MLA Holdings

News and Features

Forklift Use in Hazardous Areas

Forklift operators encounter multiple hazards each time they operate a forklift. They must identify and safely negotiate each hazard. Many workplace environments however, contain one or multiple areas that are permanently hazardous. In these areas, only modified forklifts can be used and certain regulations must be followed.

Australian Standard AS 2359.12 –Powered industrial trucks: hazardous areas, defines hazardous areas as “areas that may be hazardous because of the presence of an explosive gas/vapour atmosphere or combustible dusts.” AS2359.12 classifies hazardous areas in two groups. The first, known as Class I, is made up of flammable gases, vapours and liquids. The second group, consisting of combustible dusts, is known as Class II.

Modified forklifts that can operate in these areas are more commonly known as flameproof forklifts. AS2359.12 lists 26 relevant specific requirements of a flameproof vehicle. Depending on its classification, the vehicle may need to comply with one or more of these requirements, as illustrated in Table 1. For a full list of the relevant specific requirements, refer to Australian Standard AS 2359.12.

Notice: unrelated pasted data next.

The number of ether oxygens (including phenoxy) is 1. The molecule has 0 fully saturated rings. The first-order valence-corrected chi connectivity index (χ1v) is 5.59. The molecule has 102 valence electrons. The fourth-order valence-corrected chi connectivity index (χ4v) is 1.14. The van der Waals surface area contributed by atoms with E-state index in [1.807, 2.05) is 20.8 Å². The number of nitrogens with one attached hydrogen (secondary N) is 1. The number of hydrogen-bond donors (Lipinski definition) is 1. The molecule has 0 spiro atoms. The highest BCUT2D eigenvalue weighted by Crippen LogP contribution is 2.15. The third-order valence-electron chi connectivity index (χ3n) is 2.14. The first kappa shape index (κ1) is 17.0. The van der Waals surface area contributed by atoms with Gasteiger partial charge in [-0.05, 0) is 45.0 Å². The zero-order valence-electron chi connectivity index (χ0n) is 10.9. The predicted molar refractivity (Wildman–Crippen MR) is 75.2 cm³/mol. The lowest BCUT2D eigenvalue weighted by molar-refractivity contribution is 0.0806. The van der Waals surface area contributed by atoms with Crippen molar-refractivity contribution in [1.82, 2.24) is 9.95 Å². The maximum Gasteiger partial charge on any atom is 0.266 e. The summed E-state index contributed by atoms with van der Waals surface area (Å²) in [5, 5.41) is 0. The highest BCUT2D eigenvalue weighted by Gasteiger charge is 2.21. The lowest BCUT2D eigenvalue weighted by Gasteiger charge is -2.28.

Flameproof forklifts must be clearly marked, as per Requirement 6 of AS 2359.12. Requirement 6 states: “Vehicles shall be permanently and clearly marked with a minimum of one label indicating the hazardous areas in which operation is permitted.”

Operating flameproof forklifts in hazardous areas can be extremely dangerous. Operation, modifications, maintenance, and repairs must be fully compliant with Australian Standard AS 2359.12 –Powered industrial trucks: hazardous areas. Failure to do so is not only illegal, but may lead to serious consequences.

MLA Holdings has provided flameproof forklifts for use in hazardous areas to many of its clients. Information for this article was sourced from AS 2359.12 –Powered industrial trucks: hazardous areas.

Download pdf here.